Vidas: Hi guys, this is Vidas!
Ausra: And Ausra!
V: Let’s start episode 406 of Secrets of Organ Playing Podcast. This question was sent by Jay, and he writes:
Hymns for church service on Sunday. Trying to get to the point where I know the music well enough, to recover quickly if (or when) I mess up.
V: Jay is on the team who transcribe our podcast conversations, and I asked him what he was working on today, or struggling with today. So, Jay is probably struggling with knowing the music well enough not to mess up, or recover quickly, too. Is this important, Ausra?
A: Of course it is if you are playing at church and accompanying a congregation, then yes, it’s very important.
V: So, if the person is playing a hymn at church, how well should they know this hymn, in your opinion? Imagine yourself, for example, being on the organ bench. How well should you know it or how well should you sight read it, too?
A: Well, I wouldn’t suggest for anybody that is not advanced enough to sightread during the actual service. You need to prepare in advance. And then, I would suggest that a beginner organists would get prepared for each service and learn all the hymns in advance.
V: If you are a really beginner, sometimes it’s not enough time to play all of the hymns.
A: True, but then you need to do something. Maybe skip the pedals. I did that way back in my life. And another thing you could do if you want to have pedals, you could omit the alto and tenor voices, and just play melody and pedal. That’s also an option. Another option, and I think this would be the easiest way, just take up the melody, and play it only with your hands in octaves. That’s also a possibility. But anyway, any of these ways that I mention now are better compared to if you would play all the written notes and do many many mistakes or stop somewhere.
V: Or play…..
A: ...in an unsteady tempo.
V: Exactly. Because, you’re leading the congregation, and the congregation doesn’t care if you know the music or not. They just keep singing, and you have to be maybe one millisecond ahead of them, too.
A: That’s right. True.
V: Have you been in the situation, Ausra, when an organist drags, and for example, the tempo slows down?
A: Yes, I have had an experience like this.
V: Why does this happen sometimes?
A: There might be various reasons. Well, one of the ways might be that maybe the organist is very, very old, and wants to play in a slow tempi. That sometimes happens with people with age, that you slow things down. But, there might be various reasons, actually. He or she might not listen to what the congregation is doing downstairs, or maybe her or his technique is not advanced enough to play up to tempo.
V: Or maybe they are listening to the congregation too much!
A: Yes, and then, because the congregation wants to slow things down, and if the organist listens too much to the congregation and cannot keep his or her steady tempo, then the tempo might slow down, too.
V: It’s like playing with an orchestra, too. And if you are a soloist, you have to lead the orchestra, too, especially in episodes when you are playing solo, and then after you and orchestra comes in. You have to keep the tempo steady, and try not to slow down at the end.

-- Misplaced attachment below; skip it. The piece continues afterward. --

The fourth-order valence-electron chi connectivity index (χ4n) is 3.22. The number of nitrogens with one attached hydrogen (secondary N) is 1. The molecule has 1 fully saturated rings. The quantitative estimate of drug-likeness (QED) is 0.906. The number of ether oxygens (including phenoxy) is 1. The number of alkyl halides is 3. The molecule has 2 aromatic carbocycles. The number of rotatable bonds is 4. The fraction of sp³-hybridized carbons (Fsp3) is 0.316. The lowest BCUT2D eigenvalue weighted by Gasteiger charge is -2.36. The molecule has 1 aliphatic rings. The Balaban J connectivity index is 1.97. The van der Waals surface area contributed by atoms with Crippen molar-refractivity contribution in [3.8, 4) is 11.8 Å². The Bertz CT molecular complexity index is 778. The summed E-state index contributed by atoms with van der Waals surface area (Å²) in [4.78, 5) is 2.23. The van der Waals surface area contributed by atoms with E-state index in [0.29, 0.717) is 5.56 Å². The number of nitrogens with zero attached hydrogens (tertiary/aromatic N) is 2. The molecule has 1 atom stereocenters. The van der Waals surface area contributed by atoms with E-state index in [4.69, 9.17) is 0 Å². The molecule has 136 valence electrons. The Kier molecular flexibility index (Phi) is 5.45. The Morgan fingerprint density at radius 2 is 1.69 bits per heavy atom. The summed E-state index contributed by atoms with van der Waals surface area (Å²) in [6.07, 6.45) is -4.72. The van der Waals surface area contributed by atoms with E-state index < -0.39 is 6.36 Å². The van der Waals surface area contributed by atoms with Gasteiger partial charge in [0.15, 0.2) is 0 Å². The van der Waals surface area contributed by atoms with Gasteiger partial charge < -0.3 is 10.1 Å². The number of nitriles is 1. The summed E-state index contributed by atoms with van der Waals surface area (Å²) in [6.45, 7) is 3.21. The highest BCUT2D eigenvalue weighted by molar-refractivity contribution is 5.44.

A: True. And this also might happen when you have so many people singing that the organ cannot be heard, too. I had that experience once in my lifetime, when I was playing at Grace Lutheran Church in Lincoln on the Christmas Eve service. There were so many people downstairs, and everybody was singing so loud that even though I played Organo Pleno, I could not hear a single note from the organ.
V: Right. So, I hope Jay and others will have plenty of time to prepare for Sunday services, and to know the music well enough to recover quickly from the mistakes.
A: And luckily, after some time, hymns start to repeat themselves. So, I guess you will get used to your hymnal, and I think with time, you will know some of the hymns by heart, so it will be much easier then.
V: Thanks guys, this was Vidas,
A: And Ausra!
V: Please keep sending your wonderful questions; we love helping you grow. And remember, when you practice,
A: Miracles happen!
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When you improvise, often your mistakes and the wrong notes throw you off balance. They make it difficult for you to keep your composure and focus and keep going as if nothing has happened. The feeling of being upset about mistakes produces even more mistakes in the course of the performance.
What if we turned this around? What if your mistakes where not mistakes but intentional "decorations" which propel you to go forward with your improvisation?
Remember this rule: if you repeat your "mistake" several times, it becomes intentional and they are no longer mistakes.
In this video (where I improvised a suite of 6 pieces for the group of French tourists) there are a number of "mistakes" which became intentional part of the piece. I "disguised" them by repeating an excerpt of the melody, or a chord progression or a rhythm which didn't seem to work well at first.
As you watch this video, pay attention especially at what's happening around 18:05, 20:17, 31:00 and you will see that these mistakes can be incorporated into the piece. Some people will not even notice them.
Try this trick today when you sit down on the organ bench and play for 10 minutes without resting.
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Drs. Vidas Pinkevicius and Ausra Motuzaite-Pinkeviciene
Organists of Vilnius University , creators of Secrets of Organ Playing.
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